How To Get The Best Battery Life From Your Laptop

by Reads (4,041)

Take a look at our top tips for getting the most life out of your notebook off the plug; we review everything from screen brightness to wireless card usage.

Reduce Your Screen Brightness

The most notable consumer of power in a notebook computer is the screen. Notebook makers have alleviated this somewhat in recent years by switching from CCFL backlighting units to LED, but the fact remains.

PowerIconPopUpFirst, here’s how to adjust your screen brightness in Windows 7 and 8/8.1:

  • In the system Tray, click the power plug/battery icon
  • When the pop-up appears, click More power options
  • The next screen will show you the available power plans; the one that’s currently selected will be bolded. Click the Change plan settings link next to it
  • Now you’re looking at settings specific to your current power plan. The power plan has different settings depending on whether you’re using AC power or on battery. Move the Adjust plan brightness slider to the desired position for On battery mode and then click the Save changes button to apply your settings.

We suggest you begin by moving the slider all the way to the left (minimum brightness) for the On battery settings and moving it up bit by bit until it’s comfortable. Remember to keep the brightness as low as you can because even reducing screen brightness by 10 percent can significantly extend how long your notebook lasts unplugged.

One brightness setting will not fit all situations; you may have to increase the brightness in a sunlit room to make the screen usable, for example.

For the best results, consider setting up your own customized power plan using our guide here.

Avoid Resource-Intensive Activities

Two other leading consumers of electric power in a notebook computer are the processor (CPU; Central Processing Unit) and the graphics card (GPU; Graphics Processing Unit). The processors and graphics cards used in notebook computers are specially designed to be most efficient at lower power states; they can throttle back their operating frequency (GHz) and voltage to very low levels. They’re only able to do this however when the user is not running strenuous activities that require significant processing power. Strenuous activities include but aren’t limited to the following:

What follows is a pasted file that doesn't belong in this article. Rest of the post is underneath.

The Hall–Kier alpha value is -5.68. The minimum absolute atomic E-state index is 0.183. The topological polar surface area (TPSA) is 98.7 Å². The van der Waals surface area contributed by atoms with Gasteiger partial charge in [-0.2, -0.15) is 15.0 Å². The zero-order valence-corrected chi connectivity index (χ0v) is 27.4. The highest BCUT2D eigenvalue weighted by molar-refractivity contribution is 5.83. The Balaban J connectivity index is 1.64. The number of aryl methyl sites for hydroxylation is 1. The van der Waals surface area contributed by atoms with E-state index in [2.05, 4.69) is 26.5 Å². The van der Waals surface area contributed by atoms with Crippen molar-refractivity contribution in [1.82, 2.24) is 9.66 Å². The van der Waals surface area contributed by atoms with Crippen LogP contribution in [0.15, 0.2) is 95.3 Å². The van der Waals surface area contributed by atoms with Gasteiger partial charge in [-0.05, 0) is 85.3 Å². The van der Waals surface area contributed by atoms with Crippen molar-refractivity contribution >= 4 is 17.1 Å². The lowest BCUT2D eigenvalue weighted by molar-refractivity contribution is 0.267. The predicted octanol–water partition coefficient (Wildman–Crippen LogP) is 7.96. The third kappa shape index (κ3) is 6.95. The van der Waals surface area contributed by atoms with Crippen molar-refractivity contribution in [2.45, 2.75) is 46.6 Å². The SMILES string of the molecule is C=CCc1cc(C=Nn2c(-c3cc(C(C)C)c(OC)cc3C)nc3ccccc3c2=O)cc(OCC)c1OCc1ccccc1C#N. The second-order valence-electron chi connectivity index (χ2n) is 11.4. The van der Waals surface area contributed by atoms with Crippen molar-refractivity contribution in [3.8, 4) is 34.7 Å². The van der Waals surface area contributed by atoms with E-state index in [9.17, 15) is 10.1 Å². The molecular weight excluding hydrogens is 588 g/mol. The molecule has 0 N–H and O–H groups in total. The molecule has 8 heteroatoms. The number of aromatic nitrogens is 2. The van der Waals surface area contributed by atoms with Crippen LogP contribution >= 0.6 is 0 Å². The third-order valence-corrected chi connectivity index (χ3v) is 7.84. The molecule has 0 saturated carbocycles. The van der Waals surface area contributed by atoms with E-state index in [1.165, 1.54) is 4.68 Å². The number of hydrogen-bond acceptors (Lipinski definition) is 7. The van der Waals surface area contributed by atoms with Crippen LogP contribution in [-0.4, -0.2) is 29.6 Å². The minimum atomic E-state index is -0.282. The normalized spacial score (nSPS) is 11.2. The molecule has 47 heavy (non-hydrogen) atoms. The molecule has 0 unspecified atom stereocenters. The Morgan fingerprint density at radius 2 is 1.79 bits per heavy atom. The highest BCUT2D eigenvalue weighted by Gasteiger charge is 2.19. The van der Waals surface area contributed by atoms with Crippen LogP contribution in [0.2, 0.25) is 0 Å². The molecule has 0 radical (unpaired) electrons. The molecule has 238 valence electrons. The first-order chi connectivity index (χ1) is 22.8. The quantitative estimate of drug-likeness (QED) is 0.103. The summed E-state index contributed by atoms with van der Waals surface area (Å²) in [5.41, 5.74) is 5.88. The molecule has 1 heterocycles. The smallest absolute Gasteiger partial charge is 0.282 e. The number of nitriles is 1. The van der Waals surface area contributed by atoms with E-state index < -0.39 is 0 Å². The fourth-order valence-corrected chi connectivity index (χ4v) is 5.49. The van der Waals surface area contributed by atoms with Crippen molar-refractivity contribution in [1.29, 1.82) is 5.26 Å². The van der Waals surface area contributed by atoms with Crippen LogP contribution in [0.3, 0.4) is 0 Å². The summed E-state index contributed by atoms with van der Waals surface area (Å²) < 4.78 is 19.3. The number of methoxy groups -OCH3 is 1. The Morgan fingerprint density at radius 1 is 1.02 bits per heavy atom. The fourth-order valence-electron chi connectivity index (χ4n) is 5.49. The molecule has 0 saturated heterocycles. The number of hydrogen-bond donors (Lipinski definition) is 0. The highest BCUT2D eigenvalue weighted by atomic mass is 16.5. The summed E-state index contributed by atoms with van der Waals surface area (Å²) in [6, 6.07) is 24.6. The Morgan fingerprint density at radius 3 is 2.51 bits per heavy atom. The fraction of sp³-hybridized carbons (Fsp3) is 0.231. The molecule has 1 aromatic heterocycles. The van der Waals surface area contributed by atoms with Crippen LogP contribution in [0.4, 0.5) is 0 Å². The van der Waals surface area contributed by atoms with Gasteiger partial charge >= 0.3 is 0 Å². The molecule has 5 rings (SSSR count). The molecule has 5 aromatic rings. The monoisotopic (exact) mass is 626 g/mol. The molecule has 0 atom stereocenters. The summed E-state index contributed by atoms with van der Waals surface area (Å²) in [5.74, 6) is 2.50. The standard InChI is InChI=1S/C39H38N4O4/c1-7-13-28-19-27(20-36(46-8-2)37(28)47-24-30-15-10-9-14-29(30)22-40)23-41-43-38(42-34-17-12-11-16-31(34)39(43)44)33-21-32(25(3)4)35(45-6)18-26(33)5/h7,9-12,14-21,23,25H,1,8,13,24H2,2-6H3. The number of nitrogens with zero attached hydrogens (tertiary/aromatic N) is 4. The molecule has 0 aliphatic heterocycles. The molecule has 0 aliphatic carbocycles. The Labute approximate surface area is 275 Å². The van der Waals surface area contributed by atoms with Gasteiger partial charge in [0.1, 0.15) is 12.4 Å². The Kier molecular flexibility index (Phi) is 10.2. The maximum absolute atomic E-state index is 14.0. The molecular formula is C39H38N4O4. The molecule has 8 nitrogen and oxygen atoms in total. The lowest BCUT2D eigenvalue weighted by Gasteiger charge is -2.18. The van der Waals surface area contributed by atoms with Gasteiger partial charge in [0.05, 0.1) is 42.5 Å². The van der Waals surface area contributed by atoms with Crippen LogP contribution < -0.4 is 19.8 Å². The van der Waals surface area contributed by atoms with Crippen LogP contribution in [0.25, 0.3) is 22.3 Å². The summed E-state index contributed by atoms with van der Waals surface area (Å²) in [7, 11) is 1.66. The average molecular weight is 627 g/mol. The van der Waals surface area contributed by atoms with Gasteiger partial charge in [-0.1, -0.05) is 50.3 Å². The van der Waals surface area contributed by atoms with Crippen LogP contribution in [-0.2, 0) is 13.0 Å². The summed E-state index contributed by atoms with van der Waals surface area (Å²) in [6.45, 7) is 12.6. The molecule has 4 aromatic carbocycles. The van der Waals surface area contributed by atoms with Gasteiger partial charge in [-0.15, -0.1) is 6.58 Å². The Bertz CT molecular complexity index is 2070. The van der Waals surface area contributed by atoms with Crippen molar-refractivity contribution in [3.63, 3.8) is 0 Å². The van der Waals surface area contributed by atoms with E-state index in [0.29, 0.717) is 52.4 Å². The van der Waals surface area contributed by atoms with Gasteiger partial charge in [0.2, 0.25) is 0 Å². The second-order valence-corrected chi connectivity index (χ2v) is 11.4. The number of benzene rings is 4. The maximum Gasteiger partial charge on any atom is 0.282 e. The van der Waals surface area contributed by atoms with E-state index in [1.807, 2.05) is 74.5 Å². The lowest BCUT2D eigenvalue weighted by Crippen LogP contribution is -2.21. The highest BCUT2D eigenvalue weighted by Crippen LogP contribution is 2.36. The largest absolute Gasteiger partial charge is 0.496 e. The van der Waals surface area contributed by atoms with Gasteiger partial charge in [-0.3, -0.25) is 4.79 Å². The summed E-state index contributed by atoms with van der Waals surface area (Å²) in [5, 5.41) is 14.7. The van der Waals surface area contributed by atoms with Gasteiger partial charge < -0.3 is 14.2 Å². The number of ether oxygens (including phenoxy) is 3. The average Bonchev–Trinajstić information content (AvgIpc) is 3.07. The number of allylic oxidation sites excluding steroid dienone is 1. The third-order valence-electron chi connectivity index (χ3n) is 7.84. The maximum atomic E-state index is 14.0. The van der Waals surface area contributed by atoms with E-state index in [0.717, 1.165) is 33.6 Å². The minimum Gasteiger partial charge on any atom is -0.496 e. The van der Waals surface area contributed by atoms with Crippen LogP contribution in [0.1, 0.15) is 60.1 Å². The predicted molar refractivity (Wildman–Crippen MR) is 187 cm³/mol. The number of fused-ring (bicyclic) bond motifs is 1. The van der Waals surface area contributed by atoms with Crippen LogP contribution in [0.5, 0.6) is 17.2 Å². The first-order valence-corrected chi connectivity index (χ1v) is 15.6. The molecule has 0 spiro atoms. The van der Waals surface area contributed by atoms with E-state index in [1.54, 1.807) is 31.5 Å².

• Photo and video editing
  • Playing video games including 3D and Flash/browser-based games
  • Playing video, especially HD

The CPU and/or GPU will use more power while performing the activities above. Here are examples of activities that require very little processing power for modern computers:

  • Web browsing (standard; non-Flash-based websites)
  • Word processing
  • Music playback

In other words, try to plan what you’re going to do on your notebook in advance while on battery.

Wifi_StrengthStay Close to a Wireless Access Point

Using wireless Internet in general has a very small effect on battery life; it can have a much greater effect however if you are at the edge of the wireless router’s signal range. The wireless icon in the system tray uses a five bar indicator to show signal strength; ideally this will be at least three if not four or five (ideal). The computer is working extra hard to maintain the wireless connection if the signal strength is at one or two bars, especially if it has to reconnect often.